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Hopefully, we all know by now that it’s a big mistake to post too much personal information on social media.

For instance, telling the world that your house will empty because you’re going away on holiday could lead to burglary.

Similarly, it’s a pretty dumb idea to post photos of your debit card on Twitter.

And we all should know by now about the dangers of posting images online containing EXIF meta data that might expose our physical location. Just ask John McAfee if you’re unsure how that can be a problem…

But can any harm come from flashing a “peace” V-sign in a selfie?

A group of Japanese scientists are claiming that the seemingly harmless gesture, which is particularly popular amongst youngsters in Asia, could potentially lead to individuals’ fingerprints being stolen.

Researchers from the National Institute of Informatics (NII) are claiming that criminals can extract fingerprints from a high resolution photograph of you flashing a peace sign and use that data to recreate your prints. They can then leverage those reproductions to access data that you have protected behind biometric authentication (such as Touch ID on your Apple iPhone).

Professor Isao Echizen reportedly told local media that it wouldn’t take a huge amount of effort for a determined hacker to exploit a photograph:

“Just by casually making a peace sign in front of a camera, fingerprints can become widely available. Fingerprint data can be recreated if fingerprints are in focus with strong lighting in a picture.”

According to the researchers, photos taken under the right conditions from up to three metres away from exposed fingers have had fingerprint data successfully extracted from them.

FingerprintOf course, this isn’t the first time security researchers have raised the spectre of fingerprint theft. For instance, in 2013, the Chaos Computer Club demonstrated how it could lift a physical fingerprint and then use a copy to unlock an iPhone.

The NII has said that it is developing a transparent film that could be worn on fingertips to hide their prints without interfering with biometric scanners. The film will not be available for a couple of years.

Somehow, I find it hard to imagine that people would bother to wear such things.

And maybe we won’t need to, as others are skeptical about whether there is truly much for the average person to worry about.

For instance, biometric expert Jason Chaikin told Mashable that taking a fingerprint-stealing photograph was not as trivial as it first sounded despite the constant improvement in camera technology:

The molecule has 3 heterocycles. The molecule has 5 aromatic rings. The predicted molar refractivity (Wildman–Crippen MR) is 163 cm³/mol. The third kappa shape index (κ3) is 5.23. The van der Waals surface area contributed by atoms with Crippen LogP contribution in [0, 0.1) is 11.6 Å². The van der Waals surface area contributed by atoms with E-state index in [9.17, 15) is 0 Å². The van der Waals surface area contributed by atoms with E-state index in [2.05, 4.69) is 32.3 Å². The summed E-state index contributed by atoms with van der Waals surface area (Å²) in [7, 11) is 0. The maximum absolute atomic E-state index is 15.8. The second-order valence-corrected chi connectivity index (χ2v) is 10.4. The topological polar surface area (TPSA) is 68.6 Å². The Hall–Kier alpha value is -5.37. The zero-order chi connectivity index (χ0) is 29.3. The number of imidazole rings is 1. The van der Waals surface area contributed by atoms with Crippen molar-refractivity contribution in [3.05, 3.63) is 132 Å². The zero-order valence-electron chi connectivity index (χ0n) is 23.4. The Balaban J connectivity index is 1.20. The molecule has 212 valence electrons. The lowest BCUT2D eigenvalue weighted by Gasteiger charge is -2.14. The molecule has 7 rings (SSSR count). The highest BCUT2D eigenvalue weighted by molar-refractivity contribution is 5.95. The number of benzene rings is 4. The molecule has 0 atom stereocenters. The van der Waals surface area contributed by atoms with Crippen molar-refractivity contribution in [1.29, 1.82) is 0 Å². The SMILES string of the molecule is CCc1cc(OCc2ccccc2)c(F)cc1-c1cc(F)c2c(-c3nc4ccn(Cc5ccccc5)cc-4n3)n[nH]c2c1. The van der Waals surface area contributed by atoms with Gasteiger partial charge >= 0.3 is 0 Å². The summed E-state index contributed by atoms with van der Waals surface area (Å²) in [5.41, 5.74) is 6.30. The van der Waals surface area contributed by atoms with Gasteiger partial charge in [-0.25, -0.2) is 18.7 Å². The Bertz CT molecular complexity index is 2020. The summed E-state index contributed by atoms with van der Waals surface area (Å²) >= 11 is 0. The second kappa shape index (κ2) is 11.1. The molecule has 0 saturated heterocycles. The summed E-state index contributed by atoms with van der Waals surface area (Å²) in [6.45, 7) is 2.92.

“Ultimately, it’s not that easy. If you look at 100 pictures of people staring into a megapixel camera flashing the piece sign, probably less than 30 percent have the right type of lighting. Secondly, if you have a picture that works, there’s a real craft to being able to take that, size it, bring it into another application and print it out in the right scale with the right form and then transfer that to a mold to then make an impression.”

All the same, it’s probably worth remembering that, from the security point of view, fingerprints are not the same as passwords in some important ways.

For instance, you can change your password anytime you like, but good luck changing your fingerprints if they are ever stolen.

Furthermore, we make a point of reminding users to be careful with their passwords and use unique combinations for different purposes. It goes without saying that by their very nature you leave your fingerprints lying around everywhere you go, and you’re limited to a maximum of ten.

And as technology becomes ever more sophisticated, there is a good chance that biometrics will become an ever-more-present part of our daily lives.

You may be unconcerned about your fingerprints being “stolen” today because you question how they could be exploited, but can you feel so confident that those stolen fingerprints might not be exploited against you in 30, 40 or 50 years time?

That was one of my concerns when I heard that the Office of Personnel Management (OPM) hack in 2015 didn’t just steal the personal details of some 21.5 million current and former US government employees but also 5.6 million fingerprint records.

Without wishing to sound alarmist, maybe it does make sense to think twice before flashing the peace sign in photographs after all….